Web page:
Do Not Avoid Creditors: What Could Happen If You Do

If you are struggling financially and seem to be behind in everything, you are probably avoiding all phone calls in case they are creditors looking for payment. If you don't see any end in sight to your credit worries, consider filing for bankruptcy. Things could get worse if you don't. Here are a few things you can expect if you don't gain control of your financial situation.

Creditors could contact your employer

If you ignore phone calls, emails, and regular mail, your creditors may try to reach you through your employer. While creditors are not legally permitted to release any information regarding your account, especially when it comes to one that is in negative standing, the mere act of calling your employer can be unsettling for you. It may raise suspicion, which could cause problems with your employer if you handle any of your company's monetary funds or have access to expensive equipment or material.

Speak with your creditors when they call and when you receive notification to place a call to them. Perhaps they will allow you to set up a payment plan in order for you to get caught up on the debt you owe them. If, however, you simply can't make a payment plan of any kind work or they are unwilling to work with you, consult with a bankruptcy attorney.

Creditors could file civil lawsuits against you

If you continue to fail to pay what you owe your creditors, they could file civil lawsuits against you. If so, you would receive a letter in the mail from your local county courthouse informing you of the date and time of your court hearing. If you lose that case, the court will enter a judgement against you, which you will be required to pay. If you can't pay your bills as it is already, you would probably have a difficult time paying a judgement, which could result in the following:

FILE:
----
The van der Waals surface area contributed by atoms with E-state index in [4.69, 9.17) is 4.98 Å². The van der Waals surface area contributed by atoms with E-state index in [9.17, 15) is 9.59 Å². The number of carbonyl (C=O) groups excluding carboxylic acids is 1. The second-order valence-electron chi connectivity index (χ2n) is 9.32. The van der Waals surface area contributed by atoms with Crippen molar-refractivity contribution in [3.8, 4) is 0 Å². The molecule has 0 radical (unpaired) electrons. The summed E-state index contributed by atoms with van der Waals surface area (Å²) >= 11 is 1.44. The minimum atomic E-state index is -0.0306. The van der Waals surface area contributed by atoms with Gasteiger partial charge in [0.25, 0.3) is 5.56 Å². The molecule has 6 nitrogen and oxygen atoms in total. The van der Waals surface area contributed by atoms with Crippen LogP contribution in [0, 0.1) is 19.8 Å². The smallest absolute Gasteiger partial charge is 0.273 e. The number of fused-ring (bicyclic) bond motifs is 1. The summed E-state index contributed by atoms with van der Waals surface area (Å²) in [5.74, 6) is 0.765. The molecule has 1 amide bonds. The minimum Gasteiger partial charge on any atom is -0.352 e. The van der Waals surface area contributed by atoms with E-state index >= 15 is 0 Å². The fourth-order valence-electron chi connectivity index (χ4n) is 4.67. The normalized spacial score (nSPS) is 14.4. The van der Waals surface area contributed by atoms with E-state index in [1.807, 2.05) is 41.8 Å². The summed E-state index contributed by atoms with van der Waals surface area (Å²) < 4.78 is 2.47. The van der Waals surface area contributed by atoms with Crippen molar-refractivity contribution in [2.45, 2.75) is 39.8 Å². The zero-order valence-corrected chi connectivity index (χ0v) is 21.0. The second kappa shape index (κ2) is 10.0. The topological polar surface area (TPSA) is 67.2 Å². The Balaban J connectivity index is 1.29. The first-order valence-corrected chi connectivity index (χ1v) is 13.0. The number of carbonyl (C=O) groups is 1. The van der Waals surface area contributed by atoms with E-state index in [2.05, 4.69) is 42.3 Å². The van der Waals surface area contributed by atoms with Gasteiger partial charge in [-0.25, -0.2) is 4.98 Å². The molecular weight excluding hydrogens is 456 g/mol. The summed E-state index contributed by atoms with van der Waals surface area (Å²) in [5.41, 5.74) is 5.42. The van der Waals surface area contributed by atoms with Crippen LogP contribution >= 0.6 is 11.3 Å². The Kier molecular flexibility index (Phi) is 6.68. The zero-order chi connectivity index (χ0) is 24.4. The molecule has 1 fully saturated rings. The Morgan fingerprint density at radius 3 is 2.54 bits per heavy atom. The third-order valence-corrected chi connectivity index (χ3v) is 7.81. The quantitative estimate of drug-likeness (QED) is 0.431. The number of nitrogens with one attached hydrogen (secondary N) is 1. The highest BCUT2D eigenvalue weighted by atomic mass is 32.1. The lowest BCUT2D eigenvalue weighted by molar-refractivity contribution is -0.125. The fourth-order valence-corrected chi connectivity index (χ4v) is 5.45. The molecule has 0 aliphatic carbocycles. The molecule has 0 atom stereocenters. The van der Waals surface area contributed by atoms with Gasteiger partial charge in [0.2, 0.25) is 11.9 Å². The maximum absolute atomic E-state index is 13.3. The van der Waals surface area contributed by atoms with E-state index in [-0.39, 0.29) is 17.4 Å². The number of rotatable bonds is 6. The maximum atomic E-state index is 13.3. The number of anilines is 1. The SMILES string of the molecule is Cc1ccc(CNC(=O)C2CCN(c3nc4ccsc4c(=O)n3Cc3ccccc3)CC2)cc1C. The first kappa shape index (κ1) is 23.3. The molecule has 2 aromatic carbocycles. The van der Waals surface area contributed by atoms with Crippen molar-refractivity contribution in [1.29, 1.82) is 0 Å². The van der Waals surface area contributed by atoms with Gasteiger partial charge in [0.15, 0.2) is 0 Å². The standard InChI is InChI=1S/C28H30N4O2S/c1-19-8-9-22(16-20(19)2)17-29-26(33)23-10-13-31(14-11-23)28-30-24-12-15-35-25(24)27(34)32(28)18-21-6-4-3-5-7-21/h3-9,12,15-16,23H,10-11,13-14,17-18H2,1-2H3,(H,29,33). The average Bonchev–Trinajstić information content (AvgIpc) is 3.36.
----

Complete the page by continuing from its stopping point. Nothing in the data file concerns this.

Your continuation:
Garnished wages. Creditors can force you to pay the judgement by garnishing your wages. This, obviously, would result in your employer learning more about your financial situation.

Writ of execution. A creditor can file a writ of execution, which authorizes your local sheriff to seize your bank accounts, personal property, vehicles, and real estate, which would get sold in a sheriff's sale to pay off your judgement.

Liens placed. Creditors may choose to place liens on your real estate property. If this is done, you would not be able to sell any property until the judgement is paid. However, judgements can be paid from the equity in the property, if there is enough, but this could leave you with nothing from the sale if the judgement is the same amount as the equity or more.

Vehicle seizure. A creditor could seize your vehicle if you fail to pay a judgement. This is similar to a repossession, but repossessions are only done by vehicle loan lenders when installment payments fall behind. Any creditor with a judgement against you can seize your vehicle for failure to pay. They would file a lien against your vehicle similar to how they would file a lien against your real estate property, except a lien against your vehicle gives them the authority to take possession of it.

Instead of allowing your financial situation to get as far out of control as these examples, consider filing a bankruptcy instead. If you've already received notification of a hearing, it's not too late to file bankruptcy. Actually, filing bankruptcy at this point would put an immediate halt to collection attempts, including any hearings. If you've already had your wages garnished and assets seized, a bankruptcy petition may allow you to regain your lost assets.